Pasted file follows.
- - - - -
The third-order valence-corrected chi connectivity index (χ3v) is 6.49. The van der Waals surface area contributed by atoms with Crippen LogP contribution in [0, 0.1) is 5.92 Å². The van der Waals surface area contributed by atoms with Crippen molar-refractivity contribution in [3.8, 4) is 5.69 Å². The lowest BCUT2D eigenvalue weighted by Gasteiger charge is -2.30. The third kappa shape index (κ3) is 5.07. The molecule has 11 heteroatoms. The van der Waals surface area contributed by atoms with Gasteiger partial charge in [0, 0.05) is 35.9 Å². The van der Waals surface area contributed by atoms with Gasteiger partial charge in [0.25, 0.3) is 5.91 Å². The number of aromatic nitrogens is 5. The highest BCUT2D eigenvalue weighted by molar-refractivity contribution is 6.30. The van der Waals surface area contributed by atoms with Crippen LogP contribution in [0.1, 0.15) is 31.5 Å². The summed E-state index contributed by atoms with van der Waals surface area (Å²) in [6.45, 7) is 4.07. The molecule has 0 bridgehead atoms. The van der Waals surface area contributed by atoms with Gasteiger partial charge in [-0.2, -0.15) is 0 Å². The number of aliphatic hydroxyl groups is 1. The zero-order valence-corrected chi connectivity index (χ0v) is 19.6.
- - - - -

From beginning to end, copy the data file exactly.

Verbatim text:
The third-order valence-corrected chi connectivity index (χ3v) is 6.49. The van der Waals surface area contributed by atoms with Crippen LogP contribution in [0, 0.1) is 5.92 Å². The van der Waals surface area contributed by atoms with Crippen molar-refractivity contribution in [3.8, 4) is 5.69 Å². The lowest BCUT2D eigenvalue weighted by Gasteiger charge is -2.30. The third kappa shape index (κ3) is 5.07. The molecule has 11 heteroatoms. The van der Waals surface area contributed by atoms with Gasteiger partial charge in [0, 0.05) is 35.9 Å². The van der Waals surface area contributed by atoms with Gasteiger partial charge in [0.25, 0.3) is 5.91 Å². The number of aromatic nitrogens is 5. The highest BCUT2D eigenvalue weighted by molar-refractivity contribution is 6.30. The van der Waals surface area contributed by atoms with Crippen LogP contribution in [0.1, 0.15) is 31.5 Å². The summed E-state index contributed by atoms with van der Waals surface area (Å²) in [6.45, 7) is 4.07. The molecule has 0 bridgehead atoms. The van der Waals surface area contributed by atoms with Gasteiger partial charge in [-0.2, -0.15) is 0 Å². The number of aliphatic hydroxyl groups is 1. The zero-order valence-corrected chi connectivity index (χ0v) is 19.6.